4 Ways Businesses Can Reduce Energy Use to Promote Deflation

Founder, CEO and CIO of HGM Fundmanaging investments in fintech, healthtech and communications.

If record inflation keeps costs high and interest rates rise, we’ll all feel the financial strain. On top of that, price increases in the first half of 2022 were much larger than expected, putting pressure on budgets. If we start in 2023, no one is quite sure where the market will go.

Often, people turn to governments for guidance during times of economic uncertainty. However, businesses can play a more prominent role in encouraging deflation in the economy.

We know that reduced demand leads to deflation. For example, during the pandemic, natural gas prices plummeted as everyone was forced to stay home, causing demand for natural gas to plummet. So we can apply the same logic to issues like energy costs, which give businesses the opportunity to affect positive change in the economy.

Here are four energy-saving strategies businesses can apply to their operations.

1. Adopt a “work anywhere” model.

As the pandemic subsides, many employers have brought employees back to the office. However, if we were to transition to a hybrid model or even fully remote again, it is safe to expect energy-related prices to come down. For example, fewer or no people in the office means less energy is used to power computers and lights. Additionally, heating or cooling costs can increase in large buildings, especially depending on the outside temperature. As a result, if employees are primarily working from home, the need for temperature conditioning in the office space is greatly reduced.

2. Optimize the HVAC system.

For businesses that cannot telecommute, choosing greener heating and cooling options is one way to support falling energy costs. One option is to add variable refrigerant flow to the office building’s HVAC. This allows HVAC to economically adapt to the individual needs of each area of ​​the office, reducing energy costs. Other ways to reduce your HVAC energy costs include keeping up with routine maintenance, changing air filters on a regular basis and adopting wireless climate control technology.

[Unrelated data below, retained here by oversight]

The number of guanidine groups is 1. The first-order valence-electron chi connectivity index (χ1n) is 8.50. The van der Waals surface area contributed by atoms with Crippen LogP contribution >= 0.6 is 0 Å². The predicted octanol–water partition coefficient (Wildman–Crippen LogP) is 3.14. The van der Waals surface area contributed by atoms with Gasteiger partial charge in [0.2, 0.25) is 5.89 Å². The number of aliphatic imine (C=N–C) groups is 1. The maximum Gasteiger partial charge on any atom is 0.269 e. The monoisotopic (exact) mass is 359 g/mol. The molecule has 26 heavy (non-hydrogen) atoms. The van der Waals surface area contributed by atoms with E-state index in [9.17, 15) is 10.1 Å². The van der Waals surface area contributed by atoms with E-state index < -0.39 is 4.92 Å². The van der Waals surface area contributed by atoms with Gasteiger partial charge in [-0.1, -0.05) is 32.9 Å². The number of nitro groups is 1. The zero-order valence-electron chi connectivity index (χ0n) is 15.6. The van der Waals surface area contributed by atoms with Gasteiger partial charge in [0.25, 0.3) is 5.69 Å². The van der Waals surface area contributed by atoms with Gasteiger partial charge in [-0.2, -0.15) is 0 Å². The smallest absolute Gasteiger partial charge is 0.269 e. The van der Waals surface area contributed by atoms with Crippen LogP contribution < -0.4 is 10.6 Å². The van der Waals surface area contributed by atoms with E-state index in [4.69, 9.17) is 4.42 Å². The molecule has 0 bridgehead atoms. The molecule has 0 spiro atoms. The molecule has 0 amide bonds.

3. Consider solar power.

Put your roof to work. If you have a free-standing office building — and are in a position to retrofit it extensively — consider adding solar panels. While the initial cost of switching to this energy source may be high, the amount you save on energy will put that money back in your pocket.

While the percentage savings for businesses isn’t huge, we know that on average, homeowners save over $25,000 over the lifetime of their solar system. Considering that businesses use more energy than homes, their energy savings may be dwarfed by those of the average homeowner.

Energy costs vary by location, but businesses can earn more if they can sell excess solar back to the utility through net metering. Additionally, some states have tax breaks and incentives for solar panel installation.

4. Adopt intelligent electronics.

Much of the United States uses smart meters to record electricity intake. Since 2006, this technology has helped customers pay for the energy they actually use, rather than an estimate. As we progress, technologies such as smart thermostats have emerged that can help us adjust our energy use and save money and electricity. These devices allow businesses to wirelessly control the climate of their facilities from anywhere using a computer or smartphone.

Enterprises can also combat vampiric energy – electronic devices consume power even when they are turned off. In addition to unplugging things like lights or computer monitors when not in use, companies can also invest in smart plugs, devices that monitor and control the energy usage of any electronic device plugged in.

We all have to do our part.

The government is trying to bring inflation down, but the process can be difficult and lengthy. Historically, raising rates too fast or too high has led to recessions and widespread unemployment. No one wants unemployment to rise, which is why business leaders must do their part to reduce our spending and energy use. If we can commit to these savings, we can bring inflation down again.

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